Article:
Thursday, January 08, 2015

Personality and immune system reactivity.

Vedhara et al. have examined the expression of inflammatory genes in 121 people who also took personality tests that rated the generally identified five major dimensions of human personality (Neuroticism, Extraversion, Openness to Experience, Agreeableness, and Conscientiousness). From the author's introduction:
...we hypothesized that pro-inflammatory gene expression would be up-regulated in extraverts and people with high levels of openness to experience (both of whom would be expected to experience elevated risk of injury/infection) and down-regulated in conscientious individuals with comparatively strong behavioural immune responses.
This is in fact what they found. From their discussion:
The present results identified systematic differences in leukocyte gene expression that correlate with individual differences on two major dimensions of human personality: Extraversion and Conscientiousness. Consistent with predictions from behavioural immune response theory, Extraversion was associated with up-regulated expression of pro-inflammatory genes, whereas Conscientiousness was associated with down-regulated expression of pro-inflammatory genes. These effects were independent of major health behavioural factors (BMI, smoking, alcohol consumption, physical activity); independent of variations in leukocyte subset prevalence; independent of negative affect; independent of minor physical symptoms and related medications; and independent of demographic characteristics as well as other major dimensions of human personality. In contrast, none of the major personality dimensions was significantly associated with differential expression of the other primary gene module involved in the CTRA profile – antiviral and antibody-related transcripts. In the context of previous data linking Extraversion and Conscientiousness to health and longevity, the present functional genomics findings may provide new insights into the molecular basis for such relationships.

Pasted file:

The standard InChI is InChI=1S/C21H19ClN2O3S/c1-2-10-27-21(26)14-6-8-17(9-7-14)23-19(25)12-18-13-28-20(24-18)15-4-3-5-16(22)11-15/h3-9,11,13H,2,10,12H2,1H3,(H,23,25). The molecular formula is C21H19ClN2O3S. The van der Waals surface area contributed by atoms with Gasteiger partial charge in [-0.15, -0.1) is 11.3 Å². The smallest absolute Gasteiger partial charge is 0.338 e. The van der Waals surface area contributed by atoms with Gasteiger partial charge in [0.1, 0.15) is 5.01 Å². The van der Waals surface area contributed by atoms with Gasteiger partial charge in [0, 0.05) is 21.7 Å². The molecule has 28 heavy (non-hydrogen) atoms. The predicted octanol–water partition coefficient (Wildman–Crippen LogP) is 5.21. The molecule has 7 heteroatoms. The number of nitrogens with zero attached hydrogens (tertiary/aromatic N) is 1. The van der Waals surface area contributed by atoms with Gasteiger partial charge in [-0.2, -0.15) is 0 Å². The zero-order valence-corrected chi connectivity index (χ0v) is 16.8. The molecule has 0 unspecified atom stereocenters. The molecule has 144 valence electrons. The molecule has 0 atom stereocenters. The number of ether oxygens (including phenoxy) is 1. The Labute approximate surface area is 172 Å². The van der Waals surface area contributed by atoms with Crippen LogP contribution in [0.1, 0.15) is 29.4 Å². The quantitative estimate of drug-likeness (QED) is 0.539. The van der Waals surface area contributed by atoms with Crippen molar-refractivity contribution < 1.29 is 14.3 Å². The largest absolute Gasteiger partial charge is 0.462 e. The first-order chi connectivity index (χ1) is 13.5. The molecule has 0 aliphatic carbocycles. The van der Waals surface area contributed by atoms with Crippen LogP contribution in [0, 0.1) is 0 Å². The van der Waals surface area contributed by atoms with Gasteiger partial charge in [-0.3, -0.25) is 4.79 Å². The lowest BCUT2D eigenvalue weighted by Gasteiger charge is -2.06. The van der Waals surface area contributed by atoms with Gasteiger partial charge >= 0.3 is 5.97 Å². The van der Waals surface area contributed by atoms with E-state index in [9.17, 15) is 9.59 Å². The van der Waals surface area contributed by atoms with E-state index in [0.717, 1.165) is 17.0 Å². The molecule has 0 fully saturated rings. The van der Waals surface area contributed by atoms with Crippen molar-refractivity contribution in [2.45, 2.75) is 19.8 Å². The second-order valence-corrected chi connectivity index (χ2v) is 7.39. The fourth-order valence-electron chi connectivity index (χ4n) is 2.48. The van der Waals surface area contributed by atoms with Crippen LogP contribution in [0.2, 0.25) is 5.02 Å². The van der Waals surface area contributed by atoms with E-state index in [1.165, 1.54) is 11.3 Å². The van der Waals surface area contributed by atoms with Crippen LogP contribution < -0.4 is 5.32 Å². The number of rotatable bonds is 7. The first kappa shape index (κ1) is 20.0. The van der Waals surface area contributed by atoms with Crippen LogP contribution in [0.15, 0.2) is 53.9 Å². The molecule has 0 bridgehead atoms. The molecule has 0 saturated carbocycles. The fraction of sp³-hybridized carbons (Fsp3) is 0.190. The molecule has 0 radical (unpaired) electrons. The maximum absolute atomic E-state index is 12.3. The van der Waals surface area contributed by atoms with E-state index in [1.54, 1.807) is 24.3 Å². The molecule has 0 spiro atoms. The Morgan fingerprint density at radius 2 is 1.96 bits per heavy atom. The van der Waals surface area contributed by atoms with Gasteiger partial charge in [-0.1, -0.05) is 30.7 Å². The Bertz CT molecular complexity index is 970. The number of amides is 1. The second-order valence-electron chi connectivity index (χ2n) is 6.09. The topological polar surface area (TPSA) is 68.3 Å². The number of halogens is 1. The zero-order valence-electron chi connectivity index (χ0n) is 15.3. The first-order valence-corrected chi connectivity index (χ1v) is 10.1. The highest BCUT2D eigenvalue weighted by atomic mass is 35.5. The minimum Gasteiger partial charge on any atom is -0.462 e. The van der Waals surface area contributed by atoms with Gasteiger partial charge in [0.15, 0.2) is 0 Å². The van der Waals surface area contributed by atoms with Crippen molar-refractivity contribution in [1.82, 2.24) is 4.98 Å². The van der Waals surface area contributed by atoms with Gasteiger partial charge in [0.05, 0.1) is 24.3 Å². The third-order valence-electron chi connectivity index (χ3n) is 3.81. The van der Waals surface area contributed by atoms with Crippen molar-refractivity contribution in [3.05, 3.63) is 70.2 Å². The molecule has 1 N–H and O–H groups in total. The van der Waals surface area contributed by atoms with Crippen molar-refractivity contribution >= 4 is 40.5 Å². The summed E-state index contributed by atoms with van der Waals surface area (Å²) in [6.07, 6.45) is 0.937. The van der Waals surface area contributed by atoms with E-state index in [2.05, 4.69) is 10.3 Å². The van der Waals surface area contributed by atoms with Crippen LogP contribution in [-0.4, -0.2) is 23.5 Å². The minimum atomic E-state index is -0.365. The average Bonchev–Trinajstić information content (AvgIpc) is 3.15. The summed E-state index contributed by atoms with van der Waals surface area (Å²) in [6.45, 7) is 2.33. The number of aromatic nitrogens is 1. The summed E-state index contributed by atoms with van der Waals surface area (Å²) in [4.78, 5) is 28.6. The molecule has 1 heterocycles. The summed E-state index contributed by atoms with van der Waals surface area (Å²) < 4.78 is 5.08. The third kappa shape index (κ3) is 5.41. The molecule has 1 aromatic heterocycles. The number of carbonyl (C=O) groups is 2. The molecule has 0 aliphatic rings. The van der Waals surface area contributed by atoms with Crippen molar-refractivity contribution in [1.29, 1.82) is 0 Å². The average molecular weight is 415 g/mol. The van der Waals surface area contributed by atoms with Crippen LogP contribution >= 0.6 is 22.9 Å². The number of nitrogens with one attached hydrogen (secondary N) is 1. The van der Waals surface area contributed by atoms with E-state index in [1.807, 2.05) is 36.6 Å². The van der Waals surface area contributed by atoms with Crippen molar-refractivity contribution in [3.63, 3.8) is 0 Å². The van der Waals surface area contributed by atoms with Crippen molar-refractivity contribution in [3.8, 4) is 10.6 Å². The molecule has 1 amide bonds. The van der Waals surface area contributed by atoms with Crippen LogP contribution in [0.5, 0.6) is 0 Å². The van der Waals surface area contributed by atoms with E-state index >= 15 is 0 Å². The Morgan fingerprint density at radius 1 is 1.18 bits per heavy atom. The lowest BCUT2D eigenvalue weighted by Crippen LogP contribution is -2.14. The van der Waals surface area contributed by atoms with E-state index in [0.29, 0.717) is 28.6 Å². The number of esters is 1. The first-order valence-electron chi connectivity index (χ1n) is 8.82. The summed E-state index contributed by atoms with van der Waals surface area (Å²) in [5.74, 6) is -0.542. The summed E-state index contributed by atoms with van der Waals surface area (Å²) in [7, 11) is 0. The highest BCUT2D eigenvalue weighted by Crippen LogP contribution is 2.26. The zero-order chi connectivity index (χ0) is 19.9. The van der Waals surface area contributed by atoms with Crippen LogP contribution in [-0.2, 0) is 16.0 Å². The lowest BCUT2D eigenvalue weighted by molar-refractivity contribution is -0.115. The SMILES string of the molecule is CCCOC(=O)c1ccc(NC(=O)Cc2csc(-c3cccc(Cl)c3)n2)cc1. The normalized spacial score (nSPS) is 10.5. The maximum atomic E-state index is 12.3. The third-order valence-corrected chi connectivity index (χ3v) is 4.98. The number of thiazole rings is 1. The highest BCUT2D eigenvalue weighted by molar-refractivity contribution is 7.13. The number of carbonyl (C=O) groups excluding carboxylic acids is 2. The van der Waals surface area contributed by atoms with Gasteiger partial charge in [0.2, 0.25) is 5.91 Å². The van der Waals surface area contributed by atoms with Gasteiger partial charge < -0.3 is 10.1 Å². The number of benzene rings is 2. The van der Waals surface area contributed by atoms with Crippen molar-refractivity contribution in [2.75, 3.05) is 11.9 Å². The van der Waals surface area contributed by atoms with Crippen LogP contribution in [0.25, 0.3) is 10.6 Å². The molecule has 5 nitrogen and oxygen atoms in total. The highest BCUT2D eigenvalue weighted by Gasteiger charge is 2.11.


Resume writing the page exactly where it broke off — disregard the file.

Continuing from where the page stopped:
Their results do not support the model of neuroticism and negative affect generating a 'disease-prone personality.' Numerous other studies have correlated the trait of conscientiousness with longevity.

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